Okay, one more entry before I head out for the weekend. This one is a review by Laura Miller on a book called The Age of American Unreason, by Susan Jacoby. It seems to be related to the ideas Ursula Le Guin addresses in her essay “Staying Awake” in the most current issue of Harpers. I like this excerpt of Miller’s review of the book, which points out some of the weaknesses of Jacoby’s (and probably Le Guin’s) examples they sometimes use to illustrate points that have actual substance, which undermines their ability to persuade some people to see what they are seeing (like David points out about his reaction to the excerpt of Le Guin’s essay I posted the other day). Miller:
I don’t entirely disagree with Jacoby on many of these points. As a literary critic, I too worry about the dwindling numbers of Americans who read for pleasure. Furthermore, like Jacoby (and Caleb Crain, in a recent New Yorker article about the prospect of a “post-literate” America), I believe that reading fosters a particular mental stamina, discipline, creativity and flexibility that can’t be acquired from other media. In a future dominated by complex social systems, technology and science, only people who can think in this fashion will have enough understanding of how the world works to actually run it. And to remain truly democratic, America should be made up of citizens who are able to think that way.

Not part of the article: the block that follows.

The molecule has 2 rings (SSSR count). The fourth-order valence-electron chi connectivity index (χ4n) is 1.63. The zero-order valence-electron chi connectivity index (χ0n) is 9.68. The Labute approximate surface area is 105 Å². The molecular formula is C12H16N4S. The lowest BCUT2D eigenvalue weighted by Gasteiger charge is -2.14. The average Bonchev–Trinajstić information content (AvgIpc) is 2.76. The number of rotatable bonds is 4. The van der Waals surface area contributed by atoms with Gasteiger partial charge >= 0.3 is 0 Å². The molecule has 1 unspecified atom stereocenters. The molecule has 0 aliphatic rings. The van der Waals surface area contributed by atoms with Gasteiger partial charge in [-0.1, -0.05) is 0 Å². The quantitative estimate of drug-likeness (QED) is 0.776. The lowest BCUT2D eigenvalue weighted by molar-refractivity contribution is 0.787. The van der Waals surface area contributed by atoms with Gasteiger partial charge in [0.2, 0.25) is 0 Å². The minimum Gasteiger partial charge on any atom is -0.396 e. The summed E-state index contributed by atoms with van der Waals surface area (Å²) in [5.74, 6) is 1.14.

Nevertheless, Jacoby has a hard time separating her legitimate worries about America’s eroding attention span from simple disagreements of taste and generational preferences. She dismisses certain forms of popular art out of hand, automatically presuming that her readers will agree. But I, for one, see no reason why newspaper articles on “the newest trends in hip-hop” should be written off as no more than craven pandering to distractible young readers; the subject is interesting, and worthy, in its own right. I might not equate Bob Dylan with Milton, as some overzealous rock critics have apparently done, but I’m also aware that the pop fluff of one era (the operas of Puccini, for example) often becomes the classical repertoire of the next. When Jacoby hauls out that old, shopworn story about crowds gathering at the docks to grab the latest installment of a Dickens novel, she’s not accounting for the fact that Dickens had about the same artistic status in his day as the creators of “The Sopranos” have in ours — and I’m not sure that the Dickens novel in question (“The Old Curiosity Shop”) emerges as the better work in the comparison.
Le Guin uses the story of crowds gathering at the docks for the latest installment of a Dickens novel too. It’s a good story, but I think Miller has a good point on its weakness as an example because it’s both shopworn and also doesn’t fully examine or contextualize the example. In any case, I’m glad people are talking about these things, and trying to define what it is that reading does that other forms of engagement and entertainment do not, and what reading, too, does not do.